Sauk Tribe and the Lewis and Clark Expedition

Bodmer’s painting shows five standing and one seated Sauk/Fox men with painted faces, wrapped in large robes.  They are near a river with a hill behind them.
Photo:  “Saukie and Fox Indians,” by Karl Bodmer, created about 1833. 
One of the first Native peoples encountered by the Lewis and Clark Expeditin were the Sauk. On Sunday, March 25, 1804, William Clark recorded in his journal that 24 “Sauckees” passed by Camp River Dubois as they returned from St. Louis. They were in search of provisions.

Clark gave them 75 pounds of beef, 25 pounds of flour, and 50 pounds of cornmeal. About five weeks later, a Sauk chief and about 10 men stayed near the fort, at the same time a group of Kickapoos were visiting.

The Sauk, also known as Sac, were so closely allied with the Fox people they appeared to most Euro-Americans to be one tribe. During the 18th century, they lived on both sides of the Mississippi River in today’s Iowa, Wisconsin, and Illinois. An Algonquian-language people, the Sauk were believed to have originally developed along the St. Lawrence River. hey were pushed into today’s eastern Michigan by the Iroquois, and later the Anishinaabe and Huron people forced them into the upper Mississippi valley. Ultimately, the Sauk and Fox settled the longest in the tall-grass plains of central Iowa.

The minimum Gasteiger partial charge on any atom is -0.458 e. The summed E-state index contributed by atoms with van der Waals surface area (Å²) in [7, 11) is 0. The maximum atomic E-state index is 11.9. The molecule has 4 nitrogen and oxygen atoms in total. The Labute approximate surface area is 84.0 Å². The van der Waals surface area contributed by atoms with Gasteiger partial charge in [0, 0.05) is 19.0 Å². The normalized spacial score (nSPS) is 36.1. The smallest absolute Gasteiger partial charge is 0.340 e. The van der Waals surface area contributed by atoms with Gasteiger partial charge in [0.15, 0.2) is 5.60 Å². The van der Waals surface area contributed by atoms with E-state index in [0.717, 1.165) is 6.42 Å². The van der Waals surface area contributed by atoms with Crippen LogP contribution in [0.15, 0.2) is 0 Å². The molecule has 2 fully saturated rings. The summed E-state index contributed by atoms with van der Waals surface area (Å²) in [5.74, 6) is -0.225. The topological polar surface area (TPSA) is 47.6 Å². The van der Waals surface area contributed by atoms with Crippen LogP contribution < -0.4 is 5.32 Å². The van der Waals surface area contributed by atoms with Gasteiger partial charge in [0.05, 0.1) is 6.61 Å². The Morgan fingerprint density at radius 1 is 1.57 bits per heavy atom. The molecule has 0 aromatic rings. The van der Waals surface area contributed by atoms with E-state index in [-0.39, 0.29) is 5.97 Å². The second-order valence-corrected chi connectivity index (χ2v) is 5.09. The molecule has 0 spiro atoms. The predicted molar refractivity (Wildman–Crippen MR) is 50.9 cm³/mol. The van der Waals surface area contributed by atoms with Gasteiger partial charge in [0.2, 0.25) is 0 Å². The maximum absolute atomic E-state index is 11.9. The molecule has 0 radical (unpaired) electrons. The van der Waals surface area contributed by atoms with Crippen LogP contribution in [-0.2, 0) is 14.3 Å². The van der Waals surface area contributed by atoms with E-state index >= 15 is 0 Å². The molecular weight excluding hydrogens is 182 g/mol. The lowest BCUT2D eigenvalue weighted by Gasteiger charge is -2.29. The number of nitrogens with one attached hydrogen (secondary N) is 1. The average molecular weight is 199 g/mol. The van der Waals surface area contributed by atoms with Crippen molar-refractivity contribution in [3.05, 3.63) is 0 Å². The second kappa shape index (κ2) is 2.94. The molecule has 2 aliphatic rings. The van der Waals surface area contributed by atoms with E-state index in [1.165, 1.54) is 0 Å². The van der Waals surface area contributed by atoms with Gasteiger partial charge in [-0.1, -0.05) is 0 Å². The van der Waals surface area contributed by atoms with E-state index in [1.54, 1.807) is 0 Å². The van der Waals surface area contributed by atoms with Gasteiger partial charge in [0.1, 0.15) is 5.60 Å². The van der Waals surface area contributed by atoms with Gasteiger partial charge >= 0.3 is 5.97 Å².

Sauk families lived in villages of longhouses and farmed for much of the year -- corn, wild rice, squash, and beans were their primary crops. In the fall and winter they traveled around hunting, living in portable lodges with reed-mat walls.

Lewis & Clark National Historic Trail

Last updated: February 19, 2021